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Undetectable with Declining CD4s -- Any Guidance?

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PFOUR2013:
Hi Eric,

Thanks for all of your input -- thought I must admit I don't fully understand all of the math and decay discussion mentioned in your first post.  Have there been studies showing this?  Admittedly I haven't read much research at all but this isn't something I have come across.  Any additional info you have would be appreciated  :)

I went back for my follow-up with the doc after starting Epzicom.  So far no major issues.  He said it was likely still to early to see a difference (only been 2.5 weeks), but he did want to run my labs again to determine whether I should start taking Bactrim for the short term as well.  CD4 came back at 152 (33%) so largely no difference.  Hopefully this is my plateau point and things will increase from here.  I'll have another set drawn in 1-2 months to check again.

1in1000000:

--- Quote ---Managing immunologic and clinical failures

Most immunologic failure follows virologic failure. The opposite situation where viral load is suppressed but the CD4 count fails to rise sometimes occurs. It is important to rule out laboratory and clerical error in processing the blood samples. Certain non-B subtypes are not accurately measured by the earlier generation of assays and alternative methodologies may need to be considered. Intercurrent illness and opportunistic infections may depress the CD4 count and have to be ruled out. Tenofovir (TDF) + didanosine (ddI) as a backbone of HAART is also known to have a negative impact on immunologic recovery.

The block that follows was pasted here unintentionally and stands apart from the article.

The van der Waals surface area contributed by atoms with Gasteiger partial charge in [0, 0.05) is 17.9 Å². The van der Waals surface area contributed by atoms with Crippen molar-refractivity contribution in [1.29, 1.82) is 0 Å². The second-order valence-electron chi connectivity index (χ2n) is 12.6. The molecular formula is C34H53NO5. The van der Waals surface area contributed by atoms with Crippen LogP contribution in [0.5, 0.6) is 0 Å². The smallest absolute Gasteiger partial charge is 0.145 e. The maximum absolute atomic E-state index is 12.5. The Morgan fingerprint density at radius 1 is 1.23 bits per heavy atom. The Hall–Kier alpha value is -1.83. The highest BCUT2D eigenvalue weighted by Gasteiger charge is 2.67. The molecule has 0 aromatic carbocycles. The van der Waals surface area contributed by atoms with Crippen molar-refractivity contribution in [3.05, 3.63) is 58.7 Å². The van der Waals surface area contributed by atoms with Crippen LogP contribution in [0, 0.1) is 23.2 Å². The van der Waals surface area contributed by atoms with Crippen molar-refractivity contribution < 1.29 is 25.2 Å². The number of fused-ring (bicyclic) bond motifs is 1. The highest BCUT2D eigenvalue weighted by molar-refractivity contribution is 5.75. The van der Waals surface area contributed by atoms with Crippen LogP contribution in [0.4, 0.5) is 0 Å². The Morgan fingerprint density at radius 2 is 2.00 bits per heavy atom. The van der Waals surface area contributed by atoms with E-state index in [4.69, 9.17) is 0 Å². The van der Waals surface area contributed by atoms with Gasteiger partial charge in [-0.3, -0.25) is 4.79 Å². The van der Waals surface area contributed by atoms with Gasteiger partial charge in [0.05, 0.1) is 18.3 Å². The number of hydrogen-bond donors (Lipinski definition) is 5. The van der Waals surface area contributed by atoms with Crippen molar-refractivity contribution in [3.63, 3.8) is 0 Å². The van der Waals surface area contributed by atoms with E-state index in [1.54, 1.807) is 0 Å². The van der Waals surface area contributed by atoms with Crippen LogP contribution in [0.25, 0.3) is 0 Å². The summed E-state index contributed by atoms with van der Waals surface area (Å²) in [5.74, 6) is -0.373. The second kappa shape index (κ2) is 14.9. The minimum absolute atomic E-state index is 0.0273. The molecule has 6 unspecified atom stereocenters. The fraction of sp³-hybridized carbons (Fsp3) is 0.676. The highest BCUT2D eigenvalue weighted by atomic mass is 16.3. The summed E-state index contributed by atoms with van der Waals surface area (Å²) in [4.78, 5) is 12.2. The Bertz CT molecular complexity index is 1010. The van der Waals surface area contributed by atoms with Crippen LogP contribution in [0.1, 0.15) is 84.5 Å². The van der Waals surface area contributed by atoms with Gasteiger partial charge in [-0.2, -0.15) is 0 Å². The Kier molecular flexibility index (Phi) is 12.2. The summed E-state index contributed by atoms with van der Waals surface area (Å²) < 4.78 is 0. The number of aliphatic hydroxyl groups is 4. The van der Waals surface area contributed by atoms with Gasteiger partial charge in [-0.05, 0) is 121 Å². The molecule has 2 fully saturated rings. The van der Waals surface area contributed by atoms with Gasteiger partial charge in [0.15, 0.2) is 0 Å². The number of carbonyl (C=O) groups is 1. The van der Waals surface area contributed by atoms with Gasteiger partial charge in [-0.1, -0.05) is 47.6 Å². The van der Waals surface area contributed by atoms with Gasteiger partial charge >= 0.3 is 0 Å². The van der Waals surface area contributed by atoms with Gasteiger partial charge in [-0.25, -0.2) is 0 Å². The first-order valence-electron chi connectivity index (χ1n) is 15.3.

In most cases, the phenomenon cannot be explained. Watchful follow-up is probably the only recourse while prophylactic treatment according to usual thresholds will have to observed. Most of these patients do well. Specific immunologic treatment such as IL-2 could be considered, but is overall clinical impact is unknown. Recently, certain antiretroviral combinations were found to be associated with a better immunologic recovery than others.13,14 Its relevance to this situation, however, is unclear.

On the other hand, immune reconstitution disease occasionally occurs in patients who have apparently responded to HAART, and yet deteriorates clinically (see Chapter 15). Immune reconstitution disease is not regarded as 'clinical' failure. It requires specific treatment and sometimes non-steroidal anti-inflammatory drugs and systemic steroids for symptomatic control. HAART is generally continued unless life-threatening disease occurs. True clinical failure develops rarely with virologic success and immunologic response. However, there is evidence that certain HIV-related complications are developing at higher CD4 strata in the HAART era. This is probably related to the fact that immunologic recovery from HIV-mediated damage is not complete despite viral suppression.
--- End quote ---



http://www.info.gov.hk/aids/pdf/g190htm/12.htm

1in1000000:
There is some evidence that thymus can be stimulated by the growth hormone.
You can ask you doctor.

eric48:
If you have CD4 around 200 and % around 33% it means your total lymphocyte is around 600... This is low. The 'normal range' is : 1000 to 4000. mine are around 2000

Immunologic failure iss when total lymphocyte is normal and CD4 fails to go up.

have a look at your total lymphocyte before treatment, that may give you a hint.

More over lower than range lymphocyte may not be so much of a problem. only 2 to 5 % of total lymphocyte get out of lymph system into the blood. So you may still have a low % going into blood while having a normal quantity of lymphocites in the entire body.

the 33% is a good sign. what is your CD4/C8 ratio (or CD8%, if you wish) ?

Eric

newt:
Agree with Eric - matt

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